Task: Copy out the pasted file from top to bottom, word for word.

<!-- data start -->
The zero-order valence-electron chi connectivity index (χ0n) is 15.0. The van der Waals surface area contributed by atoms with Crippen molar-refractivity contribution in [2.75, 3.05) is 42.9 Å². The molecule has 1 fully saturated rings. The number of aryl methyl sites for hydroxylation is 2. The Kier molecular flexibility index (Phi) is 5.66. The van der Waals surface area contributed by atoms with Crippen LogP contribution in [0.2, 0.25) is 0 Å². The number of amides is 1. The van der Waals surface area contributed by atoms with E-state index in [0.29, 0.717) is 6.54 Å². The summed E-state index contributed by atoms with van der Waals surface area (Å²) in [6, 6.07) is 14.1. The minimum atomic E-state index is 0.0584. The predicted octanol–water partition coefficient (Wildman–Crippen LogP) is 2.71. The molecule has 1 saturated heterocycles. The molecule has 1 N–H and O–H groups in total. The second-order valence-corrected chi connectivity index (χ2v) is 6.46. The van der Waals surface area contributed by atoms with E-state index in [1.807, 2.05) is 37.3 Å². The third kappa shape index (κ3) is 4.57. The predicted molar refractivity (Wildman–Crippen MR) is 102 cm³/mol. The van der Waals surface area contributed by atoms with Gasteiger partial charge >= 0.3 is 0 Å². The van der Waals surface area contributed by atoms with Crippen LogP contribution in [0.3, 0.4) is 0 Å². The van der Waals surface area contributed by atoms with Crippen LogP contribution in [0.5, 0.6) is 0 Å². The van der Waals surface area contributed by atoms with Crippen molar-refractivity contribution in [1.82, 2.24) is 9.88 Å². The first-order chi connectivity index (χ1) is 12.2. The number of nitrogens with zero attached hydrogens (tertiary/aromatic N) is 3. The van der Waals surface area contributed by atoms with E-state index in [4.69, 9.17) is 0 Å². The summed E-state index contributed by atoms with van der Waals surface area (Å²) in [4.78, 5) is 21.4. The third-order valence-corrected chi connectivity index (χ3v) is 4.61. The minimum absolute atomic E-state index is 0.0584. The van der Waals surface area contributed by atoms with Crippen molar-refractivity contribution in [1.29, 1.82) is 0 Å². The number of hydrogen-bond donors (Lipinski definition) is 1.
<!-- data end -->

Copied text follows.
The zero-order valence-electron chi connectivity index (χ0n) is 15.0. The van der Waals surface area contributed by atoms with Crippen molar-refractivity contribution in [2.75, 3.05) is 42.9 Å². The molecule has 1 fully saturated rings. The number of aryl methyl sites for hydroxylation is 2. The Kier molecular flexibility index (Phi) is 5.66. The van der Waals surface area contributed by atoms with Crippen LogP contribution in [0.2, 0.25) is 0 Å². The number of amides is 1. The van der Waals surface area contributed by atoms with E-state index in [0.29, 0.717) is 6.54 Å². The summed E-state index contributed by atoms with van der Waals surface area (Å²) in [6, 6.07) is 14.1. The minimum atomic E-state index is 0.0584. The predicted octanol–water partition coefficient (Wildman–Crippen LogP) is 2.71. The molecule has 1 saturated heterocycles. The molecule has 1 N–H and O–H groups in total. The second-order valence-corrected chi connectivity index (χ2v) is 6.46. The van der Waals surface area contributed by atoms with E-state index in [1.807, 2.05) is 37.3 Å². The third kappa shape index (κ3) is 4.57. The predicted molar refractivity (Wildman–Crippen MR) is 102 cm³/mol. The van der Waals surface area contributed by atoms with Gasteiger partial charge >= 0.3 is 0 Å². The van der Waals surface area contributed by atoms with Crippen LogP contribution in [0.3, 0.4) is 0 Å². The van der Waals surface area contributed by atoms with Crippen LogP contribution in [0.5, 0.6) is 0 Å². The van der Waals surface area contributed by atoms with Crippen molar-refractivity contribution in [1.82, 2.24) is 9.88 Å². The first-order chi connectivity index (χ1) is 12.2. The number of nitrogens with zero attached hydrogens (tertiary/aromatic N) is 3. The van der Waals surface area contributed by atoms with E-state index in [4.69, 9.17) is 0 Å². The summed E-state index contributed by atoms with van der Waals surface area (Å²) in [4.78, 5) is 21.4. The third-order valence-corrected chi connectivity index (χ3v) is 4.61. The minimum absolute atomic E-state index is 0.0584. The van der Waals surface area contributed by atoms with Crippen molar-refractivity contribution in [1.29, 1.82) is 0 Å². The number of hydrogen-bond donors (Lipinski definition) is 1.